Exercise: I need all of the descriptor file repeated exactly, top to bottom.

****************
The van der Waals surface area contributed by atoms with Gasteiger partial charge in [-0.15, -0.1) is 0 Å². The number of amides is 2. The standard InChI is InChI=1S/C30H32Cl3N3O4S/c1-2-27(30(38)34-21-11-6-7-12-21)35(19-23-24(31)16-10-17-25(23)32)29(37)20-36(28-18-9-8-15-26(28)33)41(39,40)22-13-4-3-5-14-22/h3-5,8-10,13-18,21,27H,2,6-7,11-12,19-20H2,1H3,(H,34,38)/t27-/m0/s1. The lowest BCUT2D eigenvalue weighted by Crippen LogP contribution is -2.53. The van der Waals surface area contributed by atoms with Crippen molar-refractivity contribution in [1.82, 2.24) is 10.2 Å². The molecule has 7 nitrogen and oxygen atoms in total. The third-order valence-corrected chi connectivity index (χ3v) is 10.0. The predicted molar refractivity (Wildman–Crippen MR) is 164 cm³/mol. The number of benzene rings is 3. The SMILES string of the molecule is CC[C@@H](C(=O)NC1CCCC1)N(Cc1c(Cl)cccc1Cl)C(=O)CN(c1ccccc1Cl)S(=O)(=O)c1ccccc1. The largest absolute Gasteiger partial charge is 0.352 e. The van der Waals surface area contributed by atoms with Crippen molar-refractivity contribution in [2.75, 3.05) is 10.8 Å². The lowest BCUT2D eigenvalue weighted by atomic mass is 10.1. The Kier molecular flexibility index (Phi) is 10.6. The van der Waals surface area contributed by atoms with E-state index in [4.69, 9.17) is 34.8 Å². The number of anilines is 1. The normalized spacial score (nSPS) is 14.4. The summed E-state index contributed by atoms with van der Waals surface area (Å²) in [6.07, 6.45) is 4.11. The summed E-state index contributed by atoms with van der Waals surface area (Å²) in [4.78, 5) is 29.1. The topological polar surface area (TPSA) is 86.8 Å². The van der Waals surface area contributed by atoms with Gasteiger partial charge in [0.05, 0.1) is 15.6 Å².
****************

The van der Waals surface area contributed by atoms with Gasteiger partial charge in [-0.15, -0.1) is 0 Å². The number of amides is 2. The standard InChI is InChI=1S/C30H32Cl3N3O4S/c1-2-27(30(38)34-21-11-6-7-12-21)35(19-23-24(31)16-10-17-25(23)32)29(37)20-36(28-18-9-8-15-26(28)33)41(39,40)22-13-4-3-5-14-22/h3-5,8-10,13-18,21,27H,2,6-7,11-12,19-20H2,1H3,(H,34,38)/t27-/m0/s1. The lowest BCUT2D eigenvalue weighted by Crippen LogP contribution is -2.53. The van der Waals surface area contributed by atoms with Crippen molar-refractivity contribution in [1.82, 2.24) is 10.2 Å². The molecule has 7 nitrogen and oxygen atoms in total. The third-order valence-corrected chi connectivity index (χ3v) is 10.0. The predicted molar refractivity (Wildman–Crippen MR) is 164 cm³/mol. The number of benzene rings is 3. The SMILES string of the molecule is CC[C@@H](C(=O)NC1CCCC1)N(Cc1c(Cl)cccc1Cl)C(=O)CN(c1ccccc1Cl)S(=O)(=O)c1ccccc1. The largest absolute Gasteiger partial charge is 0.352 e. The van der Waals surface area contributed by atoms with Crippen molar-refractivity contribution in [2.75, 3.05) is 10.8 Å². The lowest BCUT2D eigenvalue weighted by atomic mass is 10.1. The Kier molecular flexibility index (Phi) is 10.6. The van der Waals surface area contributed by atoms with E-state index in [4.69, 9.17) is 34.8 Å². The number of anilines is 1. The normalized spacial score (nSPS) is 14.4. The summed E-state index contributed by atoms with van der Waals surface area (Å²) in [6.07, 6.45) is 4.11. The summed E-state index contributed by atoms with van der Waals surface area (Å²) in [4.78, 5) is 29.1. The topological polar surface area (TPSA) is 86.8 Å². The van der Waals surface area contributed by atoms with Gasteiger partial charge in [0.05, 0.1) is 15.6 Å².